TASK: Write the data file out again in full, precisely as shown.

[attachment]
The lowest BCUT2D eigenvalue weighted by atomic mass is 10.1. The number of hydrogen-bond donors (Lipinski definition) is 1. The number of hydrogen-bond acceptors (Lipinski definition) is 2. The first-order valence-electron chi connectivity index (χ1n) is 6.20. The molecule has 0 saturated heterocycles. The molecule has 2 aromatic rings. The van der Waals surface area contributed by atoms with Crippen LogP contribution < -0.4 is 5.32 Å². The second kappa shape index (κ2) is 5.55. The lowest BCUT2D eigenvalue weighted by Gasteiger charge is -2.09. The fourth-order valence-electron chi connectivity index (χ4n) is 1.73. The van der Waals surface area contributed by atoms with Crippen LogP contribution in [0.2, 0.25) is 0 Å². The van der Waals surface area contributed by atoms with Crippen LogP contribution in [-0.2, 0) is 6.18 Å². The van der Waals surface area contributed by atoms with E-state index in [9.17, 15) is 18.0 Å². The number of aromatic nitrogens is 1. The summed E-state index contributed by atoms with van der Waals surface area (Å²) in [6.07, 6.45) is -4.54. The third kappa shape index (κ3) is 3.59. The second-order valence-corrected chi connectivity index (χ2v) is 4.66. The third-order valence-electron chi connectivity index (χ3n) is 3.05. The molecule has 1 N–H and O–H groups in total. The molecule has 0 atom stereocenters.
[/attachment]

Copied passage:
The lowest BCUT2D eigenvalue weighted by atomic mass is 10.1. The number of hydrogen-bond donors (Lipinski definition) is 1. The number of hydrogen-bond acceptors (Lipinski definition) is 2. The first-order valence-electron chi connectivity index (χ1n) is 6.20. The molecule has 0 saturated heterocycles. The molecule has 2 aromatic rings. The van der Waals surface area contributed by atoms with Crippen LogP contribution < -0.4 is 5.32 Å². The second kappa shape index (κ2) is 5.55. The lowest BCUT2D eigenvalue weighted by Gasteiger charge is -2.09. The fourth-order valence-electron chi connectivity index (χ4n) is 1.73. The van der Waals surface area contributed by atoms with Crippen LogP contribution in [0.2, 0.25) is 0 Å². The van der Waals surface area contributed by atoms with Crippen LogP contribution in [-0.2, 0) is 6.18 Å². The van der Waals surface area contributed by atoms with E-state index in [9.17, 15) is 18.0 Å². The number of aromatic nitrogens is 1. The summed E-state index contributed by atoms with van der Waals surface area (Å²) in [6.07, 6.45) is -4.54. The third kappa shape index (κ3) is 3.59. The second-order valence-corrected chi connectivity index (χ2v) is 4.66. The third-order valence-electron chi connectivity index (χ3n) is 3.05. The molecule has 1 N–H and O–H groups in total. The molecule has 0 atom stereocenters.